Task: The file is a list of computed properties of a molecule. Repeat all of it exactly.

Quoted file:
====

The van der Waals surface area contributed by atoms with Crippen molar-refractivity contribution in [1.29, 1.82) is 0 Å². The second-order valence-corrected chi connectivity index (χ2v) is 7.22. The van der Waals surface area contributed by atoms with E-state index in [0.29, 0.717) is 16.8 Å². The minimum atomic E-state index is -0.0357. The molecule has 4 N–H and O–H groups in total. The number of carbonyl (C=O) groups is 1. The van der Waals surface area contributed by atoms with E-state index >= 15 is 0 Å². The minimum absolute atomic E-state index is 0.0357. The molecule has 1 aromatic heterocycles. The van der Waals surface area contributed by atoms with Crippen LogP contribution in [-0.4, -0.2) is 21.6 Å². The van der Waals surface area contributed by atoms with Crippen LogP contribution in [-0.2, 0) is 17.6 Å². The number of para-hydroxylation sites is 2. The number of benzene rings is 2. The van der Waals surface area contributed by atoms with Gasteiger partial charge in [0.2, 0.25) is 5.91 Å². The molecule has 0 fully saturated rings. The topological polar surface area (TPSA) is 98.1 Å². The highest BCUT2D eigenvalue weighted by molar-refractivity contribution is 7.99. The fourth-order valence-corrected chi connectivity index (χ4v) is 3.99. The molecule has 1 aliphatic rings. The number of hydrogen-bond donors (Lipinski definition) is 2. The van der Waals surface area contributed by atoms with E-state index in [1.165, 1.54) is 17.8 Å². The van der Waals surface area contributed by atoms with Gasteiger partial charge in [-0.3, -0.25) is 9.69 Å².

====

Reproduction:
The van der Waals surface area contributed by atoms with Crippen molar-refractivity contribution in [1.29, 1.82) is 0 Å². The second-order valence-corrected chi connectivity index (χ2v) is 7.22. The van der Waals surface area contributed by atoms with E-state index in [0.29, 0.717) is 16.8 Å². The minimum atomic E-state index is -0.0357. The molecule has 4 N–H and O–H groups in total. The number of carbonyl (C=O) groups is 1. The van der Waals surface area contributed by atoms with E-state index >= 15 is 0 Å². The minimum absolute atomic E-state index is 0.0357. The molecule has 1 aromatic heterocycles. The van der Waals surface area contributed by atoms with Crippen LogP contribution in [-0.4, -0.2) is 21.6 Å². The van der Waals surface area contributed by atoms with Crippen LogP contribution in [-0.2, 0) is 17.6 Å². The number of para-hydroxylation sites is 2. The number of benzene rings is 2. The van der Waals surface area contributed by atoms with Gasteiger partial charge in [0.2, 0.25) is 5.91 Å². The molecule has 0 fully saturated rings. The topological polar surface area (TPSA) is 98.1 Å². The highest BCUT2D eigenvalue weighted by molar-refractivity contribution is 7.99. The fourth-order valence-corrected chi connectivity index (χ4v) is 3.99. The molecule has 1 aliphatic rings. The number of hydrogen-bond donors (Lipinski definition) is 2. The van der Waals surface area contributed by atoms with E-state index in [1.165, 1.54) is 17.8 Å². The van der Waals surface area contributed by atoms with Gasteiger partial charge in [-0.3, -0.25) is 9.69 Å².